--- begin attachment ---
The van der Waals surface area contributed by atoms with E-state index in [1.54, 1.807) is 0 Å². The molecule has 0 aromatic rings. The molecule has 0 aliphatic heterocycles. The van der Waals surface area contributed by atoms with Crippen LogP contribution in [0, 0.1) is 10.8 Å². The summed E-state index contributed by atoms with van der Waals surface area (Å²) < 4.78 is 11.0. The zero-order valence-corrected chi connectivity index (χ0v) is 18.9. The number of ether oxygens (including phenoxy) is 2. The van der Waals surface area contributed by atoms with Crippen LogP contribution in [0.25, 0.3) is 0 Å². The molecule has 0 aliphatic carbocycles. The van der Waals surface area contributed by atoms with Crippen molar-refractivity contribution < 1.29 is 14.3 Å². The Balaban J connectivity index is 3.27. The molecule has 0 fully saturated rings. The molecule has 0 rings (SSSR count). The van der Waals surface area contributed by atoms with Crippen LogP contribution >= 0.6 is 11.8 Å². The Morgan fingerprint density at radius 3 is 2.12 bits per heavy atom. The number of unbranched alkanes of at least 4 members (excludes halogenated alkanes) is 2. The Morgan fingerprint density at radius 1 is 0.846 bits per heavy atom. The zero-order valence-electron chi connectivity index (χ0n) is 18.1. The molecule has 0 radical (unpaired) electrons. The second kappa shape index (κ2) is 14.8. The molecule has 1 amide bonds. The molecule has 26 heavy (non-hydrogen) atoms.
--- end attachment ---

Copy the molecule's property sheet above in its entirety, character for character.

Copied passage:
The van der Waals surface area contributed by atoms with E-state index in [1.54, 1.807) is 0 Å². The molecule has 0 aromatic rings. The molecule has 0 aliphatic heterocycles. The van der Waals surface area contributed by atoms with Crippen LogP contribution in [0, 0.1) is 10.8 Å². The summed E-state index contributed by atoms with van der Waals surface area (Å²) < 4.78 is 11.0. The zero-order valence-corrected chi connectivity index (χ0v) is 18.9. The number of ether oxygens (including phenoxy) is 2. The van der Waals surface area contributed by atoms with Crippen LogP contribution in [0.25, 0.3) is 0 Å². The molecule has 0 aliphatic carbocycles. The van der Waals surface area contributed by atoms with Crippen molar-refractivity contribution < 1.29 is 14.3 Å². The Balaban J connectivity index is 3.27. The molecule has 0 fully saturated rings. The molecule has 0 rings (SSSR count). The van der Waals surface area contributed by atoms with Crippen LogP contribution >= 0.6 is 11.8 Å². The Morgan fingerprint density at radius 3 is 2.12 bits per heavy atom. The number of unbranched alkanes of at least 4 members (excludes halogenated alkanes) is 2. The Morgan fingerprint density at radius 1 is 0.846 bits per heavy atom. The zero-order valence-electron chi connectivity index (χ0n) is 18.1. The molecule has 0 radical (unpaired) electrons. The second kappa shape index (κ2) is 14.8. The molecule has 1 amide bonds. The molecule has 26 heavy (non-hydrogen) atoms.